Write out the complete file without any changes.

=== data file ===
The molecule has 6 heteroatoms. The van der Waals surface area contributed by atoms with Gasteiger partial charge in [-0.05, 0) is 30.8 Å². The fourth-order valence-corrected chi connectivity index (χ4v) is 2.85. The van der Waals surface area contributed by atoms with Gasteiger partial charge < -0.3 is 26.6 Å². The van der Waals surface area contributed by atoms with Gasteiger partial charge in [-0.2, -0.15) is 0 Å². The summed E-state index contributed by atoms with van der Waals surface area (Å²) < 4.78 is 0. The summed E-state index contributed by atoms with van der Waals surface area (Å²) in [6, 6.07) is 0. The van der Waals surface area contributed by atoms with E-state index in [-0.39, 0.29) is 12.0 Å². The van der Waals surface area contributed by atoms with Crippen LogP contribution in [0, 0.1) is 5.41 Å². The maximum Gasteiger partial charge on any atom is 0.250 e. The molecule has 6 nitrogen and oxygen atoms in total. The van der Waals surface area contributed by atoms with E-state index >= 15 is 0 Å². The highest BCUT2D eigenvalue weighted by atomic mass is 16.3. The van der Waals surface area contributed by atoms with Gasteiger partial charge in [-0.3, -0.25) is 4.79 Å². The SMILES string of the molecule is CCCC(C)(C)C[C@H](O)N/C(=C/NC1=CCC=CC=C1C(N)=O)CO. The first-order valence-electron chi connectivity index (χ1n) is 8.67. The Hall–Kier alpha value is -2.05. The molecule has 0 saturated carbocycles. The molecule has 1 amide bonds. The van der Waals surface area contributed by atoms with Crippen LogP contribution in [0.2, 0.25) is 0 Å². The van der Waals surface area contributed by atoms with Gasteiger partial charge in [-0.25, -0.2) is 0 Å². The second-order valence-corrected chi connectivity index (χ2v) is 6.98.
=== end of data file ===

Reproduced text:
The molecule has 6 heteroatoms. The van der Waals surface area contributed by atoms with Gasteiger partial charge in [-0.05, 0) is 30.8 Å². The fourth-order valence-corrected chi connectivity index (χ4v) is 2.85. The van der Waals surface area contributed by atoms with Gasteiger partial charge < -0.3 is 26.6 Å². The van der Waals surface area contributed by atoms with Gasteiger partial charge in [-0.2, -0.15) is 0 Å². The summed E-state index contributed by atoms with van der Waals surface area (Å²) < 4.78 is 0. The summed E-state index contributed by atoms with van der Waals surface area (Å²) in [6, 6.07) is 0. The van der Waals surface area contributed by atoms with E-state index in [-0.39, 0.29) is 12.0 Å². The van der Waals surface area contributed by atoms with Crippen LogP contribution in [0, 0.1) is 5.41 Å². The maximum Gasteiger partial charge on any atom is 0.250 e. The molecule has 6 nitrogen and oxygen atoms in total. The van der Waals surface area contributed by atoms with E-state index >= 15 is 0 Å². The highest BCUT2D eigenvalue weighted by atomic mass is 16.3. The van der Waals surface area contributed by atoms with Gasteiger partial charge in [-0.3, -0.25) is 4.79 Å². The SMILES string of the molecule is CCCC(C)(C)C[C@H](O)N/C(=C/NC1=CCC=CC=C1C(N)=O)CO. The first-order valence-electron chi connectivity index (χ1n) is 8.67. The Hall–Kier alpha value is -2.05. The molecule has 0 saturated carbocycles. The molecule has 1 amide bonds. The van der Waals surface area contributed by atoms with Crippen LogP contribution in [0.2, 0.25) is 0 Å². The van der Waals surface area contributed by atoms with Gasteiger partial charge in [-0.25, -0.2) is 0 Å². The second-order valence-corrected chi connectivity index (χ2v) is 6.98.